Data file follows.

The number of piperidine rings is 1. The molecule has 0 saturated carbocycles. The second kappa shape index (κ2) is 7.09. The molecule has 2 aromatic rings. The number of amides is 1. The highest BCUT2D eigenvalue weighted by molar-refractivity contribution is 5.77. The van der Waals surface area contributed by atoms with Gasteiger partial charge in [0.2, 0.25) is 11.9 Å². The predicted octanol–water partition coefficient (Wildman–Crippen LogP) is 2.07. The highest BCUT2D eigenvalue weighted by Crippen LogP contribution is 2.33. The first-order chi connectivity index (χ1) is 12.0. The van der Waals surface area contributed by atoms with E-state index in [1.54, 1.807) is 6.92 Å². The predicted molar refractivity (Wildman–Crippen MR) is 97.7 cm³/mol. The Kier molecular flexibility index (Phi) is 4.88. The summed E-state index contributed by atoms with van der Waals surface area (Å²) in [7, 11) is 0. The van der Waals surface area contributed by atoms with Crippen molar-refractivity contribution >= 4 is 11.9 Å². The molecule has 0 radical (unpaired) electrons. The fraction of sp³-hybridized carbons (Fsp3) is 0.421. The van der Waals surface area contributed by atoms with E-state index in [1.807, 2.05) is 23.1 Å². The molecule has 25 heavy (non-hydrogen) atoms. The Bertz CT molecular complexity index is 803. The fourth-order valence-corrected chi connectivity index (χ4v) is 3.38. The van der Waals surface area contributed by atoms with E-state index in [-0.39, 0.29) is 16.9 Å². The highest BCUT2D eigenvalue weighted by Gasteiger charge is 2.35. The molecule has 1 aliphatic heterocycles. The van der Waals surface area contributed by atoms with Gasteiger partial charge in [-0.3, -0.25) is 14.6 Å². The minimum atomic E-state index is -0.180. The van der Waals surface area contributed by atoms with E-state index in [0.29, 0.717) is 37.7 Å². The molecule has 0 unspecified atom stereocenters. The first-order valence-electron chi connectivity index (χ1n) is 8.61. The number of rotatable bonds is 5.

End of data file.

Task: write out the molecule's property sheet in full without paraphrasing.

The number of piperidine rings is 1. The molecule has 0 saturated carbocycles. The second kappa shape index (κ2) is 7.09. The molecule has 2 aromatic rings. The number of amides is 1. The highest BCUT2D eigenvalue weighted by molar-refractivity contribution is 5.77. The van der Waals surface area contributed by atoms with Gasteiger partial charge in [0.2, 0.25) is 11.9 Å². The predicted octanol–water partition coefficient (Wildman–Crippen LogP) is 2.07. The highest BCUT2D eigenvalue weighted by Crippen LogP contribution is 2.33. The first-order chi connectivity index (χ1) is 12.0. The van der Waals surface area contributed by atoms with E-state index in [1.54, 1.807) is 6.92 Å². The predicted molar refractivity (Wildman–Crippen MR) is 97.7 cm³/mol. The Kier molecular flexibility index (Phi) is 4.88. The summed E-state index contributed by atoms with van der Waals surface area (Å²) in [7, 11) is 0. The van der Waals surface area contributed by atoms with Crippen molar-refractivity contribution >= 4 is 11.9 Å². The molecule has 0 radical (unpaired) electrons. The fraction of sp³-hybridized carbons (Fsp3) is 0.421. The van der Waals surface area contributed by atoms with E-state index in [1.807, 2.05) is 23.1 Å². The molecule has 25 heavy (non-hydrogen) atoms. The Bertz CT molecular complexity index is 803. The fourth-order valence-corrected chi connectivity index (χ4v) is 3.38. The van der Waals surface area contributed by atoms with E-state index in [-0.39, 0.29) is 16.9 Å². The highest BCUT2D eigenvalue weighted by Gasteiger charge is 2.35. The molecule has 1 aliphatic heterocycles. The van der Waals surface area contributed by atoms with Gasteiger partial charge in [-0.3, -0.25) is 14.6 Å². The minimum atomic E-state index is -0.180. The van der Waals surface area contributed by atoms with E-state index in [0.29, 0.717) is 37.7 Å². The molecule has 0 unspecified atom stereocenters. The first-order valence-electron chi connectivity index (χ1n) is 8.61. The number of rotatable bonds is 5.